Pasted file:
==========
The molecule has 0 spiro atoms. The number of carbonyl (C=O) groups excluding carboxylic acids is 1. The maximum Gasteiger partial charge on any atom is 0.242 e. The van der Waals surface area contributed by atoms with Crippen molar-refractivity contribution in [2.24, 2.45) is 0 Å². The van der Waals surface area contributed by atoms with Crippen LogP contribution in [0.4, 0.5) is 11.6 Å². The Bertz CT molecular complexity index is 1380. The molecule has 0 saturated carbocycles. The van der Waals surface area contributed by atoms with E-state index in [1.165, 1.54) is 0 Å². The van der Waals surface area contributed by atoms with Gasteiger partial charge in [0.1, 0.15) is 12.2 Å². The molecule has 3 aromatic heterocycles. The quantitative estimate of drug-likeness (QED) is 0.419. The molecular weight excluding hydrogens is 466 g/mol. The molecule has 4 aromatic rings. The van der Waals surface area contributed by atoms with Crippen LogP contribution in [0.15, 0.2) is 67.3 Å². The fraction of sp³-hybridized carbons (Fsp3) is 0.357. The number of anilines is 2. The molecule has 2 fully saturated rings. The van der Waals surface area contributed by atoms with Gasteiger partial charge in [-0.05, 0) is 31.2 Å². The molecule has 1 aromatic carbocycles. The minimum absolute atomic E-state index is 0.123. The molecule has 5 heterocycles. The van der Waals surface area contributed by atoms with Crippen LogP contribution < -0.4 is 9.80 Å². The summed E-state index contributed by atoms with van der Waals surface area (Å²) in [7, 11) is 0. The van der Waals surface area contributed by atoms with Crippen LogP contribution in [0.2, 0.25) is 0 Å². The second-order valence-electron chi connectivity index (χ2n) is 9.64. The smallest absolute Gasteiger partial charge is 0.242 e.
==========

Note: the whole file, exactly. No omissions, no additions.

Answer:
The molecule has 0 spiro atoms. The number of carbonyl (C=O) groups excluding carboxylic acids is 1. The maximum Gasteiger partial charge on any atom is 0.242 e. The van der Waals surface area contributed by atoms with Crippen molar-refractivity contribution in [2.24, 2.45) is 0 Å². The van der Waals surface area contributed by atoms with Crippen LogP contribution in [0.4, 0.5) is 11.6 Å². The Bertz CT molecular complexity index is 1380. The molecule has 0 saturated carbocycles. The van der Waals surface area contributed by atoms with E-state index in [1.165, 1.54) is 0 Å². The van der Waals surface area contributed by atoms with Gasteiger partial charge in [0.1, 0.15) is 12.2 Å². The molecule has 3 aromatic heterocycles. The quantitative estimate of drug-likeness (QED) is 0.419. The molecular weight excluding hydrogens is 466 g/mol. The molecule has 4 aromatic rings. The van der Waals surface area contributed by atoms with Crippen LogP contribution in [0.15, 0.2) is 67.3 Å². The fraction of sp³-hybridized carbons (Fsp3) is 0.357. The number of anilines is 2. The molecule has 2 fully saturated rings. The van der Waals surface area contributed by atoms with Gasteiger partial charge in [-0.05, 0) is 31.2 Å². The molecule has 1 aromatic carbocycles. The minimum absolute atomic E-state index is 0.123. The molecule has 5 heterocycles. The van der Waals surface area contributed by atoms with Crippen LogP contribution < -0.4 is 9.80 Å². The summed E-state index contributed by atoms with van der Waals surface area (Å²) in [7, 11) is 0. The van der Waals surface area contributed by atoms with Crippen LogP contribution in [0.2, 0.25) is 0 Å². The second-order valence-electron chi connectivity index (χ2n) is 9.64. The smallest absolute Gasteiger partial charge is 0.242 e.